At least the Consumer NZ testing and report has brought some much needed clarification to this issue.

 |  The Informer  | 
By Jack Biddle

Whatever your political persuasion, it’s a simple fact that many millions of dollars need to be spent urgently by current and future Governments on rebuilding our frail and broken roading infrastructure.

Short term patch up jobs which we have been forced to accept in the past are no longer acceptable. A long-term strategy resulting in long lasting quality maintained transport needs to be implemented as a top and urgent priority.

A reduction in tail pipe emissions have also been a top priority for our officials in recent times with the current Government handing out millions of dollars in rebates for those who purchase environmentally friendly motor vehicles including fully electric and hybrid makes/models.

Well, I have yet to meet the owner of a new Tesla or the like, that needed the Government handout to be able to purchase their new vehicle initially; but hey the carrot was dangled, and they jumped at the opportunity, so hats off to them.

On top of that incentive, electric vehicles are exempt from paying road user charges if their motive power is derived wholly or partly from an external source of electricity. That’s means a fully electric vehicle owner currently pays zero tax to use our roads which in our current predicament hardly seems fair. Without doubt, these owners also sit around bars and coffee tables and have an opinion on how best to improve our highways and general roading infrastructure.

Whatever their opinion may be, the ultimate fix will mean a massive amount of tax payer’s dollars being spent on building a better and more resilient roading network.

Tolling more of our highways which would include all road users may be a quick and relatively easy option to be considered to help spread the cost more evenly. Tax payers will ultimately have to stump up with the money, so shouldn’t that be all road users contributing to the costs, rather than exempting some and that I have to say, includes cyclists?

The money being poured into cycle ways currently runs into telephone numbers so maybe some type of Government road user fee added to every new bicycle purchased could be considered.

Every dollar counts and in times of extreme need, shouldn’t all road users be making a fair contribution?

Toyota warning regarding flood damaged vehicles

– relevant to all makes and models

If you have driven your vehicle through high flood waters in recent times then Toyota New Zealand is recommending having all fluids checked immediately. A sure tell-tale sign of water mixing with drive line fluids via transmission and differential breather tubes is milkiness. “If the fluid looks like a strawberry milkshake or mushroom soup, then you’ve got water in the oil and it needs to be flushed and replaced immediately,” says James Jewell, Technical Service Manager at Toyota New Zealand.

Even SUVs or utes fitted with a snorkel are not immune. James says snorkels are designed to provide clean dust-free air to the engine, not turn utes into submarines. Toyota is also sending a warning out to those on the lookout for a used vehicle in coming months that extra precaution is recommended. “While most flood damaged vehicles caught in the February storms will be written off by insurers, many uninsured vehicles may be dried out and sneaked onto the used car market, potentially catching out used car buyers,” adds James. “Flood water will leave very fine silt, staining or bring on early signs of rusting on untreated steel components inside the car. Safety components such as airbag inflators and seat belt pre-tensioners are highly vulnerable to moisture. The seat belt devices that pull a seat belt tight in a collision are under a seat and easily damaged by water. They may dry out but could then malfunction and not operate as intended – causing early deployment, no deployment or more force than intended.”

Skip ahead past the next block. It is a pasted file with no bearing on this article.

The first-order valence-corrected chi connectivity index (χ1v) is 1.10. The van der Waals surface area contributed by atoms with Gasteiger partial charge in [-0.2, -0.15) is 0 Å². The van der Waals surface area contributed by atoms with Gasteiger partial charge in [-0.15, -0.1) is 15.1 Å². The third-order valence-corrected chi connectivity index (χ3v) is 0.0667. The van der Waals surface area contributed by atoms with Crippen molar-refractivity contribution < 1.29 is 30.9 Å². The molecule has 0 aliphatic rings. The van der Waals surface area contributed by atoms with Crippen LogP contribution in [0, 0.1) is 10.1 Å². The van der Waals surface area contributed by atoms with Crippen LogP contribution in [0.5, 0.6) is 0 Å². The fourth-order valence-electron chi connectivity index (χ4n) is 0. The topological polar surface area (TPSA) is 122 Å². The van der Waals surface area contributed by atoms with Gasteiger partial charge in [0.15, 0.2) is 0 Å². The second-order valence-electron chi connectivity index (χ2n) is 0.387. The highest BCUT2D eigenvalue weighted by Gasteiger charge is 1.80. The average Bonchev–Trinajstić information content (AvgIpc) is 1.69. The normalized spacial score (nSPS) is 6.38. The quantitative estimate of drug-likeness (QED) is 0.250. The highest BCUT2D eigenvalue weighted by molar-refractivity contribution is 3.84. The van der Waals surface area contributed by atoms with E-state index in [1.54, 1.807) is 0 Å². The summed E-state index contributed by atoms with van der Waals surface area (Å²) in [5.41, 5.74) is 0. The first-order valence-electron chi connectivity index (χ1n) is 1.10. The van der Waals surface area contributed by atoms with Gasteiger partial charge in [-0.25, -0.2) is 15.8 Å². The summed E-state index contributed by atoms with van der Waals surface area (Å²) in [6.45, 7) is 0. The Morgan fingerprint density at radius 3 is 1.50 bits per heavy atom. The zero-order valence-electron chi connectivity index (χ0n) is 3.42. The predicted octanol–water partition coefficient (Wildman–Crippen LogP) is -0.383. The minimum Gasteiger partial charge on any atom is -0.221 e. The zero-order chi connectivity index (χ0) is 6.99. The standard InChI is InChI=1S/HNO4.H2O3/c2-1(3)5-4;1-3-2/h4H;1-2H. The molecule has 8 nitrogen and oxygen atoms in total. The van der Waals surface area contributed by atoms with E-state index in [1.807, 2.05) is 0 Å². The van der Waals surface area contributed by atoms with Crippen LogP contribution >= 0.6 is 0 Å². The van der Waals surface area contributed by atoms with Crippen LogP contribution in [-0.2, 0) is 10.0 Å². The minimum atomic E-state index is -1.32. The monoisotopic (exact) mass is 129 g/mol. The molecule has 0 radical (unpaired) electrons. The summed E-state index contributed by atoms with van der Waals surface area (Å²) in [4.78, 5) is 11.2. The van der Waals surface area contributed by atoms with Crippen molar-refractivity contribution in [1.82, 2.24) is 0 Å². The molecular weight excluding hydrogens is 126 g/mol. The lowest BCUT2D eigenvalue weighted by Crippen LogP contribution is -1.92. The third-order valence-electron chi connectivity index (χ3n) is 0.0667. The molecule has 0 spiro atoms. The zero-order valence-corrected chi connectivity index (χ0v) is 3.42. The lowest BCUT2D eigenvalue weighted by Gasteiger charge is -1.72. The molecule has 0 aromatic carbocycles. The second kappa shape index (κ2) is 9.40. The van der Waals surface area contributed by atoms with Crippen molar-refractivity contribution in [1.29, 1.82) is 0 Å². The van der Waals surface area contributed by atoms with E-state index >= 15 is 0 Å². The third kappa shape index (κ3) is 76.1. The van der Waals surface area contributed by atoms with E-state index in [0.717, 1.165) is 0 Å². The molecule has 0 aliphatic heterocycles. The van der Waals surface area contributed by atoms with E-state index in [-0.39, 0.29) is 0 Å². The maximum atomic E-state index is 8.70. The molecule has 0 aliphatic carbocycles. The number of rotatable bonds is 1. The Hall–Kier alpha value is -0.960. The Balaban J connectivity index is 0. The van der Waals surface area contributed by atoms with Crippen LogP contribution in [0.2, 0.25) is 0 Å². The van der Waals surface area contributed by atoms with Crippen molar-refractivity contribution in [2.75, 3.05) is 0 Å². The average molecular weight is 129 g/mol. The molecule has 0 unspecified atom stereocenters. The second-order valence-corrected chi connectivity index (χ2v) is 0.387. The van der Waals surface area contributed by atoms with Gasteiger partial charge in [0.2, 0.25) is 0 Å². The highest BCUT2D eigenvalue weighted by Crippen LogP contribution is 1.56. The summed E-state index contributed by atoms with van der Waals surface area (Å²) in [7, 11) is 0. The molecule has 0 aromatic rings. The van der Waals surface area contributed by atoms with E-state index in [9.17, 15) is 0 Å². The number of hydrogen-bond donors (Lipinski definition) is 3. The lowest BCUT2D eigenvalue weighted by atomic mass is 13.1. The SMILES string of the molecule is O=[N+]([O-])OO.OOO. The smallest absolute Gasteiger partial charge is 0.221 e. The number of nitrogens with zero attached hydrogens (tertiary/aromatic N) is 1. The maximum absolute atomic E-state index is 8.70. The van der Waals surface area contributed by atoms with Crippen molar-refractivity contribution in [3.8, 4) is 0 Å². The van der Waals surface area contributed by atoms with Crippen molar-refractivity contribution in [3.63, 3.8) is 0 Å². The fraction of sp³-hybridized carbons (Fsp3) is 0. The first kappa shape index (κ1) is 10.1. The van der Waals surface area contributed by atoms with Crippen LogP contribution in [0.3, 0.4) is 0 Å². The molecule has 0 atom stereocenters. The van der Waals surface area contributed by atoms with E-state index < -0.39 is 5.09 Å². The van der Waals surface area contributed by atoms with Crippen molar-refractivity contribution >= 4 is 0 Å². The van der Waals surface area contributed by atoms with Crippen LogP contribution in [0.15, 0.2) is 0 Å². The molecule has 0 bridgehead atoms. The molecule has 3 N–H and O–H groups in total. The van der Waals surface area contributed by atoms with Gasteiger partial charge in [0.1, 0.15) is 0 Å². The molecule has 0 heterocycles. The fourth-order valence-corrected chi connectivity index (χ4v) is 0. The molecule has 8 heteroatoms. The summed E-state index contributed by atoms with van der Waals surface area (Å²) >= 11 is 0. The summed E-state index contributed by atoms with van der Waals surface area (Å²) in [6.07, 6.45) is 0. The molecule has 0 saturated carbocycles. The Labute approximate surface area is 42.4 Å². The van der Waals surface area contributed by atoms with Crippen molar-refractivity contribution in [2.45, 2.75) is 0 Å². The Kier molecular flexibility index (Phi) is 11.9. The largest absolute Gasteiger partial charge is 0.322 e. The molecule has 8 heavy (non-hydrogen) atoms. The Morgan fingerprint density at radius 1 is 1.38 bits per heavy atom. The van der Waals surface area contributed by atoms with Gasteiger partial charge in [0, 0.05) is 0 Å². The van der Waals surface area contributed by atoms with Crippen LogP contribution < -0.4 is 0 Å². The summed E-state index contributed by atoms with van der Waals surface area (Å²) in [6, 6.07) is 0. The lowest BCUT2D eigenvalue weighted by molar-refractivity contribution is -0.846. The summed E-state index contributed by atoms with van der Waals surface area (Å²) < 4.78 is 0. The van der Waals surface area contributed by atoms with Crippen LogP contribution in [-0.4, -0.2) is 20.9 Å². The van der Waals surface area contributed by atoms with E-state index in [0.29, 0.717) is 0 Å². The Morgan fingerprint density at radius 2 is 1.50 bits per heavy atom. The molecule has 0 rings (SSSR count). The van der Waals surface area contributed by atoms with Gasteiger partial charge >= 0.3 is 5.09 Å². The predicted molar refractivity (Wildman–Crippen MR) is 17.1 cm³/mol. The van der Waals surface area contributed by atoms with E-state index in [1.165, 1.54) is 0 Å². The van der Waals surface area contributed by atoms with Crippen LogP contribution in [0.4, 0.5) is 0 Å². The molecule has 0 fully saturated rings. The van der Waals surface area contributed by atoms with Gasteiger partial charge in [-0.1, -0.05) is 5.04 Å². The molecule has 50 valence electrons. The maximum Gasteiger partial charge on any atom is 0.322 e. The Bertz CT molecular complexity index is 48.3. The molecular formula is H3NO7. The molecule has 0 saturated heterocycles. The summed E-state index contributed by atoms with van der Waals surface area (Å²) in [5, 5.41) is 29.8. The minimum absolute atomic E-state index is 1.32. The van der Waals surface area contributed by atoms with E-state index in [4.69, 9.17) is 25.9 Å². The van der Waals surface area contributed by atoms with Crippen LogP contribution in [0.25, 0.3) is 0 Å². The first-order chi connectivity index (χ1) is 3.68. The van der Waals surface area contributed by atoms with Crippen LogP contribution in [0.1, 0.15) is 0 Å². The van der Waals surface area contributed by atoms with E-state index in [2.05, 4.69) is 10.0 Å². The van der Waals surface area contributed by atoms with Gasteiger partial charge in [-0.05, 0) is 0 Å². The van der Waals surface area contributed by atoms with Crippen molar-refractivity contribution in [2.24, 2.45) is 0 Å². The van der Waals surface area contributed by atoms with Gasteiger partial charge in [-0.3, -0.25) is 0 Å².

It is good advice and applies to all makes and models of vehicles. For those looking at purchasing a second-hand vehicle, there has never been a better time to invest in an invasive and thorough pre purchase inspection. It’s very much a ‘buyer beware’ and while sellers may not tell lies, they sometimes don’t always tell the truth either.

Recent Consumer NZ report misleading according to Motor Industry Association (MIA)

The recent release of real-world fuel economy testing of plug-in hybrid electric vehicles (PHEVs) and hybrids by Consumer NZ has found that PHEVs used more fuel – up to 73% –than the so-called ‘claimed’ fuel consumption.

This report has upset the MIA who says the car manufacturers don’t ‘claim’ that their cars will achieve the fuel economy stated in the test results. Manufacturers are required to undergo these strict regulated lab tests, and to publish the results, including here in New Zealand.

I can say with some certainty, that it is near impossible for the average day-to-day driver to achieve manufacturers claimed fuel consumption figures on a regular basis. What Consumer New Zealand did not expand on when releasing their findings was the fact that there are so many variables in real world conditions including driving styles, traffic volumes, terrain, tyre pressures, vehicle condition, loading and even the weather.

The bottom line according to the MIA is each person’s day to day driving is unlikely to match strict lab conditions. But they say in terms of fuel used, the Consumer New Zealand tests show that PHEVs are the most fuel-efficient if motorists want to reduce their fuel consumption.

That’s true, but I wonder if the MIA has ever asked their dealer network if sales staff are obliged to explain the claimed fuel consumption figures to potential buyers to clear up any potential misunderstanding after purchase.

At least the Consumer NZ testing and report has brought some much needed clarification to this issue.